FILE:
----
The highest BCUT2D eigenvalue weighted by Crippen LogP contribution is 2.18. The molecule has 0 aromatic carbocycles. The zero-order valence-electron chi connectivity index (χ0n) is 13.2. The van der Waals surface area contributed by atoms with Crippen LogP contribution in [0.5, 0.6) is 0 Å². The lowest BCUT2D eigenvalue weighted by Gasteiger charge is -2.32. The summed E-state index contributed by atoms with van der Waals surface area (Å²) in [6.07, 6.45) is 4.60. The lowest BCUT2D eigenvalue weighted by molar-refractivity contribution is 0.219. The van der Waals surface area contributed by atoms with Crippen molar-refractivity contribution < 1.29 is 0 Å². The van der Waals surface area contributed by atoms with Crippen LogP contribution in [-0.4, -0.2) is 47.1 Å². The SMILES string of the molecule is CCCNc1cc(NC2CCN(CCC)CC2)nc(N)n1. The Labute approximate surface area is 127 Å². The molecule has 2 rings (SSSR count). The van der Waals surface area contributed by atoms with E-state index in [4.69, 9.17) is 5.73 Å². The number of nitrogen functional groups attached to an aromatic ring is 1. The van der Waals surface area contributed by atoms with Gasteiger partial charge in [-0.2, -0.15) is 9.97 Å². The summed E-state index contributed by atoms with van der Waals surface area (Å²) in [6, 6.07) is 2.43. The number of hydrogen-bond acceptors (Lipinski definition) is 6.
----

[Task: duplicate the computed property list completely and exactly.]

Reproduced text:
The highest BCUT2D eigenvalue weighted by Crippen LogP contribution is 2.18. The molecule has 0 aromatic carbocycles. The zero-order valence-electron chi connectivity index (χ0n) is 13.2. The van der Waals surface area contributed by atoms with Crippen LogP contribution in [0.5, 0.6) is 0 Å². The lowest BCUT2D eigenvalue weighted by Gasteiger charge is -2.32. The summed E-state index contributed by atoms with van der Waals surface area (Å²) in [6.07, 6.45) is 4.60. The lowest BCUT2D eigenvalue weighted by molar-refractivity contribution is 0.219. The van der Waals surface area contributed by atoms with Crippen molar-refractivity contribution < 1.29 is 0 Å². The van der Waals surface area contributed by atoms with Crippen LogP contribution in [-0.4, -0.2) is 47.1 Å². The SMILES string of the molecule is CCCNc1cc(NC2CCN(CCC)CC2)nc(N)n1. The Labute approximate surface area is 127 Å². The molecule has 2 rings (SSSR count). The van der Waals surface area contributed by atoms with E-state index in [4.69, 9.17) is 5.73 Å². The number of nitrogen functional groups attached to an aromatic ring is 1. The van der Waals surface area contributed by atoms with Gasteiger partial charge in [-0.2, -0.15) is 9.97 Å². The summed E-state index contributed by atoms with van der Waals surface area (Å²) in [6, 6.07) is 2.43. The number of hydrogen-bond acceptors (Lipinski definition) is 6.